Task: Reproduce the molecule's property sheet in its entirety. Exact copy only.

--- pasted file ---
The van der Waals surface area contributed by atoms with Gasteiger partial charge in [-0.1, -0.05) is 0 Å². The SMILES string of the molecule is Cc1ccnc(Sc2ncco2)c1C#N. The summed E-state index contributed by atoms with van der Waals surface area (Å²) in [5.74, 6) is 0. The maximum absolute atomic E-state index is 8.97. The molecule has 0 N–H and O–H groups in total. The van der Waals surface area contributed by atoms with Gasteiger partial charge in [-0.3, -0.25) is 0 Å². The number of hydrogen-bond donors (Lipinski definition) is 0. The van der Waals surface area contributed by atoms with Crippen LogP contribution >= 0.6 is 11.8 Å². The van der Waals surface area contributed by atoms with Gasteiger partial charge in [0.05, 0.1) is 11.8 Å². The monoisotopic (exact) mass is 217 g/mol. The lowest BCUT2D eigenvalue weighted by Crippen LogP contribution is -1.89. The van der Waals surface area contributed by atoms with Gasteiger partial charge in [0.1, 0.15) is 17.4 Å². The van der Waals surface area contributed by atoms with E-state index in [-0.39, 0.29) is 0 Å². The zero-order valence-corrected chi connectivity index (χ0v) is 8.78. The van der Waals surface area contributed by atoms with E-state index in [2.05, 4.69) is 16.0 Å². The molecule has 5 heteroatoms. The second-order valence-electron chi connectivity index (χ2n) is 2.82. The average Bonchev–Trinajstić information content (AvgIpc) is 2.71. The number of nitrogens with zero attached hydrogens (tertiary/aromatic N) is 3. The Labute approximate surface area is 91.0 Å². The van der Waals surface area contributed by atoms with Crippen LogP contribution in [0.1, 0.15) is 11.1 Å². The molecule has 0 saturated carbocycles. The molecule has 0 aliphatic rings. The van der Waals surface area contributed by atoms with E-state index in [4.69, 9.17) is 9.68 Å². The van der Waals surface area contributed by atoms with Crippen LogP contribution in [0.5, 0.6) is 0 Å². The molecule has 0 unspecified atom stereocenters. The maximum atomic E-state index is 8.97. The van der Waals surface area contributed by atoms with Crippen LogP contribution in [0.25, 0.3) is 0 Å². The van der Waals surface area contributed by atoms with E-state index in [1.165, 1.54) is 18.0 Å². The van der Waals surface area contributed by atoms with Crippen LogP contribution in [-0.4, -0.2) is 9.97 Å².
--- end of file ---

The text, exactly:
The van der Waals surface area contributed by atoms with Gasteiger partial charge in [-0.1, -0.05) is 0 Å². The SMILES string of the molecule is Cc1ccnc(Sc2ncco2)c1C#N. The summed E-state index contributed by atoms with van der Waals surface area (Å²) in [5.74, 6) is 0. The maximum absolute atomic E-state index is 8.97. The molecule has 0 N–H and O–H groups in total. The van der Waals surface area contributed by atoms with Gasteiger partial charge in [-0.3, -0.25) is 0 Å². The number of hydrogen-bond donors (Lipinski definition) is 0. The van der Waals surface area contributed by atoms with Crippen LogP contribution >= 0.6 is 11.8 Å². The van der Waals surface area contributed by atoms with Gasteiger partial charge in [0.05, 0.1) is 11.8 Å². The monoisotopic (exact) mass is 217 g/mol. The lowest BCUT2D eigenvalue weighted by Crippen LogP contribution is -1.89. The van der Waals surface area contributed by atoms with Gasteiger partial charge in [0.1, 0.15) is 17.4 Å². The van der Waals surface area contributed by atoms with E-state index in [-0.39, 0.29) is 0 Å². The zero-order valence-corrected chi connectivity index (χ0v) is 8.78. The van der Waals surface area contributed by atoms with E-state index in [2.05, 4.69) is 16.0 Å². The molecule has 5 heteroatoms. The second-order valence-electron chi connectivity index (χ2n) is 2.82. The average Bonchev–Trinajstić information content (AvgIpc) is 2.71. The number of nitrogens with zero attached hydrogens (tertiary/aromatic N) is 3. The Labute approximate surface area is 91.0 Å². The van der Waals surface area contributed by atoms with Crippen LogP contribution in [0.1, 0.15) is 11.1 Å². The molecule has 0 saturated carbocycles. The molecule has 0 aliphatic rings. The van der Waals surface area contributed by atoms with E-state index in [4.69, 9.17) is 9.68 Å². The van der Waals surface area contributed by atoms with Crippen LogP contribution in [0.5, 0.6) is 0 Å². The molecule has 0 unspecified atom stereocenters. The maximum atomic E-state index is 8.97. The van der Waals surface area contributed by atoms with Crippen LogP contribution in [0.25, 0.3) is 0 Å². The van der Waals surface area contributed by atoms with E-state index in [1.165, 1.54) is 18.0 Å². The van der Waals surface area contributed by atoms with Crippen LogP contribution in [-0.4, -0.2) is 9.97 Å².